Pet Care Tips to Improve Pet Health and Quality of Life

Understanding the Sounds of Dogs
Posted by Bee (Philadelphia, PA) on 07/31/2007

I have a tip to go on your quality of life pet page. Years ago I read an interview with Siegfried and Roy and how the tigers communicate by exhaling sharply through their noses. I wondered at the time of the interview whether it was the same with dogs and then promptly forgot about it. Then recently when I was asking my dog if he wanted to go for a walk, I heard him do a quick and almost inaudible exhale through his nose. It was very subtle but there it was. My ears perked up and I started to listen to his sounds more carefully. Ha hah. Well, now I hear him doing it all the time! -- when he walks into a room and sees me there he'll do it, when I ask him if he's hungry he does it. I take him to the dog park in my area and sure enough the other dogs are communicating through their noses to one another and their owners. Dogs really do have a unique system of communicating... subtle and wondrous! Just wanted to share it with all of your dog lovers on the website and Cesar Milan too if he's reading.

4th of July and New Year's Eve Fireworks Issue
Posted by Earth Clinic (USA)


In the USA, the 4th of July and New Year's Eve are without a doubt the 2 blackest days in a dog's life each year. Emergency Services like 911 and animal shelters dread these two nights (as well as Halloween, when black cats are stolen & sacrificed by cults). We have heard many horror stories of dogs getting terrified by the sound of exploding fireworks, clawing their way out of the yard, only to escape onto a busy street and get hit by a car. Thousands of dogs die needlessly every 4th of July and New Year's Eve. What a tragedy.

If your dog has sound sensitivities (i.e., terrified of thunder), please consider keeping him or her inside once it gets dark on any holiday where there will be exploding fireworks. Do not trust your dog to be okay out in the yard!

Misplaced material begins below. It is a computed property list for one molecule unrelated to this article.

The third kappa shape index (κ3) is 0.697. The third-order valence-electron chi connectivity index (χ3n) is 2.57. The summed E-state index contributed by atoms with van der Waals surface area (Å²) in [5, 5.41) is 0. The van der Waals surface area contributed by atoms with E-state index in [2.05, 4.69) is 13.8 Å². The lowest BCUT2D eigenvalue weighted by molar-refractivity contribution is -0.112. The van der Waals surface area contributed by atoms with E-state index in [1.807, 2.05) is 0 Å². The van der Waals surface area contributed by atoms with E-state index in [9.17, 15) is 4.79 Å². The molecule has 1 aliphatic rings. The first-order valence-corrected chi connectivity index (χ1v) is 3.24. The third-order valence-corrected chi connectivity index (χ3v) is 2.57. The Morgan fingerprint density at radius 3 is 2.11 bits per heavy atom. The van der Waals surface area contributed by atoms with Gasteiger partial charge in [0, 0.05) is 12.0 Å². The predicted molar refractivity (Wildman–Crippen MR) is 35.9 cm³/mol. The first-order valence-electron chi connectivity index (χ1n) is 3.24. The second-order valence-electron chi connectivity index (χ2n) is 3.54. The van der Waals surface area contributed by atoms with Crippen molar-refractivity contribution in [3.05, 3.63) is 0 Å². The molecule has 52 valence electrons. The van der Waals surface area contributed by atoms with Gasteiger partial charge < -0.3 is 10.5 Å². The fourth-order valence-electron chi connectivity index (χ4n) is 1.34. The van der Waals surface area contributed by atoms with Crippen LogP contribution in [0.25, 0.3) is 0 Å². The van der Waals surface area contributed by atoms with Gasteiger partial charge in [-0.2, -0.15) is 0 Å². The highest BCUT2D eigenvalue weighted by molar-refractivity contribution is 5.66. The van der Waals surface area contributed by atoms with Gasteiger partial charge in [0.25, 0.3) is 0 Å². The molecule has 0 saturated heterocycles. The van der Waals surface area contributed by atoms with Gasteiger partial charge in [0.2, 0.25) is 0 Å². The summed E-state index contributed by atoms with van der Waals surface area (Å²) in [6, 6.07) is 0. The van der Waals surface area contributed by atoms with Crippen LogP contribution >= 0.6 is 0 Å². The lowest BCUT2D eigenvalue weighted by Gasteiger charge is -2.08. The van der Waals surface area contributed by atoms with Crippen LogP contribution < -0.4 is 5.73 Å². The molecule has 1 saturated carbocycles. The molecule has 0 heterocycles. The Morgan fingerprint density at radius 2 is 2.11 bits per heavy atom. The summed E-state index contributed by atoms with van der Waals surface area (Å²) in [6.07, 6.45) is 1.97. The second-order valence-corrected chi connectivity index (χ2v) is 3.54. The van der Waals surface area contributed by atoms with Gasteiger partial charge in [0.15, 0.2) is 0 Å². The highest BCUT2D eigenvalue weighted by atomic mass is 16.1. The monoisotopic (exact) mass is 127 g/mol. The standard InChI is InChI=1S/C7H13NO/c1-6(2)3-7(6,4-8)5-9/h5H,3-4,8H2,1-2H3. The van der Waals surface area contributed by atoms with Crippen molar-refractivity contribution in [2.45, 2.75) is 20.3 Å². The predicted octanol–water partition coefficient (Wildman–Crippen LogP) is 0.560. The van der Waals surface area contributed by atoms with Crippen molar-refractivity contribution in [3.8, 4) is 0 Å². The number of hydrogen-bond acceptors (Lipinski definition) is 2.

Simple Solution for Sensitive Pets: We suggest you close the windows and drown out noises to the outside with loud fans or another kind of white noise. Speaking of white noise, you can buy an excellent cd for $10 on called, yep, "White Noise" that will give you over an hour of waterfall-ish sound. Put the CD on "repeat" and you're good to go. While the CD might give you a headache, it is an excellent solution for pets who are terrified of loud and sudden noises. It's a must in our household!

Avocado Poisonous to Birds
Posted by Marilyn (Portland, Ore) on 12/18/2010


Avocado is lethal for birds, so much so that my avian veterinarian has a sign about it in the entry of her offices. This is avocado in ANY form, dip, guacamole, or just a tasty (to us) ripe avocado. Many of us who read this site's helpful tips are caretakers of beloved companion parrots and cockatoos or smaller winged merry-chirps. Let's keep them all happy, healthy and singing.

White Vinegar for House Training and Accidents
Posted by Tucson_arizona (Tucson, Arizona, U.s.a.) on 06/03/2010

White vinegar is excellent to clean our tile floors, we just got a puppy a few weeks ago, and with house training him he of course had accidents inside, we went to pet store to buy some stuff with enzymes to use on the urine spots, and the lady at the store said that vinegar is a great way to get rid of the scent and clean the floor. She said to avoid most all commercial cleaners, esp. anything with ammonia because a dog will be attracted to that and will be able to smell where it urinated before, and thinks it is ok to keep going there.

Don't Leave Dogs in the Front Yard
Posted by Deirdre (Atlanta, Ga) on 12/25/2009


This is a plea to all dog owners to please not leave your dog in your front yard, even if he/she has an electric collar/fence. I live in the Atlanta suburbs and another dog in our neighborhood, a beautiful white bulldog, was stolen last week out his front yard. I was out walking our dogs and encountered the family in their SUV, calling for their dog. They told me he had disappeared from their front yard, which he never left. The next day I saw that they had posted signs everywhere. I hope they find him.

I am very saddened when I hear about people leaving dogs in their yards because I know for a fact that dogs get stolen from their yards quite often. I had a roommate years ago in Los Angeles whose beautiful siberian husky was stolen from the front yard of my roommate's rental house. There is a happy ending to this story. He recovered the dog a year later when his jeep was stopped at a light in downtown LA and heard a dog howling nearby. A friend in the car said, hey that sounds just like Pierman! So my roommate pulled over, jumped out of his jeep and ran around the corner to find his dog sitting with a homeless person. The dog apparently recognized the sound of his owner's car a block away and started howling. The poor dog was in very poor health after a year on the streets and had developed an eating disorder. But how amazing that he was reunited with his owner!